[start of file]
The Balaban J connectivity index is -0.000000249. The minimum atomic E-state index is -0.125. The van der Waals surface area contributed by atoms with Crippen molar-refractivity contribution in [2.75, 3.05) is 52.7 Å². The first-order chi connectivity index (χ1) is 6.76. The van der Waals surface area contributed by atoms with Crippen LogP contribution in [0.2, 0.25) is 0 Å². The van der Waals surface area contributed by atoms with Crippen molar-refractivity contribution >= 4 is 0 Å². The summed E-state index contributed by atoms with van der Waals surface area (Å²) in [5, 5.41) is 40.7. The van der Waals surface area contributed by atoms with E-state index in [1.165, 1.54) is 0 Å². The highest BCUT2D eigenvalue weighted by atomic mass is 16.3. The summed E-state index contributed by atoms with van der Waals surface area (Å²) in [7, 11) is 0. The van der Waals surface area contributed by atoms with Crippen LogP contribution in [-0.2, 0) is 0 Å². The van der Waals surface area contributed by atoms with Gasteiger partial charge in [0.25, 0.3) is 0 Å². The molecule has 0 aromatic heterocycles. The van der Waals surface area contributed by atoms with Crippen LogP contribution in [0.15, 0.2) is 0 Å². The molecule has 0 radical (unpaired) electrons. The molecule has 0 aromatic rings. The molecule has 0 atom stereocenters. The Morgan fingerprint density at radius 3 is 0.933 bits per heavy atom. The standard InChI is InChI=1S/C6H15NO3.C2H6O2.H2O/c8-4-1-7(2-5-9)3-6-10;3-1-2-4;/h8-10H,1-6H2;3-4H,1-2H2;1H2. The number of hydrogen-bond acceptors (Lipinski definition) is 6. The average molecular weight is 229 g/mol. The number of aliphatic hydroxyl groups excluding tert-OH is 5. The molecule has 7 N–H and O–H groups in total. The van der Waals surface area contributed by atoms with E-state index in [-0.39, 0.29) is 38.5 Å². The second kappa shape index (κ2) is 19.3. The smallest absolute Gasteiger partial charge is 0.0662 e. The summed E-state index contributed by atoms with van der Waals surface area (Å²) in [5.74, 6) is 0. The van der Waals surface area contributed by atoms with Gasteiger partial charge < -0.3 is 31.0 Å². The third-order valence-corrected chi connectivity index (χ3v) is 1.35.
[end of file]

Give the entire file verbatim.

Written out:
The Balaban J connectivity index is -0.000000249. The minimum atomic E-state index is -0.125. The van der Waals surface area contributed by atoms with Crippen molar-refractivity contribution in [2.75, 3.05) is 52.7 Å². The first-order chi connectivity index (χ1) is 6.76. The van der Waals surface area contributed by atoms with Crippen LogP contribution in [0.2, 0.25) is 0 Å². The van der Waals surface area contributed by atoms with Crippen molar-refractivity contribution >= 4 is 0 Å². The summed E-state index contributed by atoms with van der Waals surface area (Å²) in [5, 5.41) is 40.7. The van der Waals surface area contributed by atoms with E-state index in [1.165, 1.54) is 0 Å². The highest BCUT2D eigenvalue weighted by atomic mass is 16.3. The summed E-state index contributed by atoms with van der Waals surface area (Å²) in [7, 11) is 0. The van der Waals surface area contributed by atoms with Crippen LogP contribution in [-0.2, 0) is 0 Å². The van der Waals surface area contributed by atoms with Gasteiger partial charge in [0.25, 0.3) is 0 Å². The molecule has 0 aromatic heterocycles. The van der Waals surface area contributed by atoms with Crippen LogP contribution in [0.15, 0.2) is 0 Å². The molecule has 0 radical (unpaired) electrons. The molecule has 0 aromatic rings. The molecule has 0 atom stereocenters. The Morgan fingerprint density at radius 3 is 0.933 bits per heavy atom. The standard InChI is InChI=1S/C6H15NO3.C2H6O2.H2O/c8-4-1-7(2-5-9)3-6-10;3-1-2-4;/h8-10H,1-6H2;3-4H,1-2H2;1H2. The number of hydrogen-bond acceptors (Lipinski definition) is 6. The average molecular weight is 229 g/mol. The number of aliphatic hydroxyl groups excluding tert-OH is 5. The molecule has 7 N–H and O–H groups in total. The van der Waals surface area contributed by atoms with E-state index in [-0.39, 0.29) is 38.5 Å². The second kappa shape index (κ2) is 19.3. The smallest absolute Gasteiger partial charge is 0.0662 e. The summed E-state index contributed by atoms with van der Waals surface area (Å²) in [5.74, 6) is 0. The van der Waals surface area contributed by atoms with Gasteiger partial charge < -0.3 is 31.0 Å². The third-order valence-corrected chi connectivity index (χ3v) is 1.35.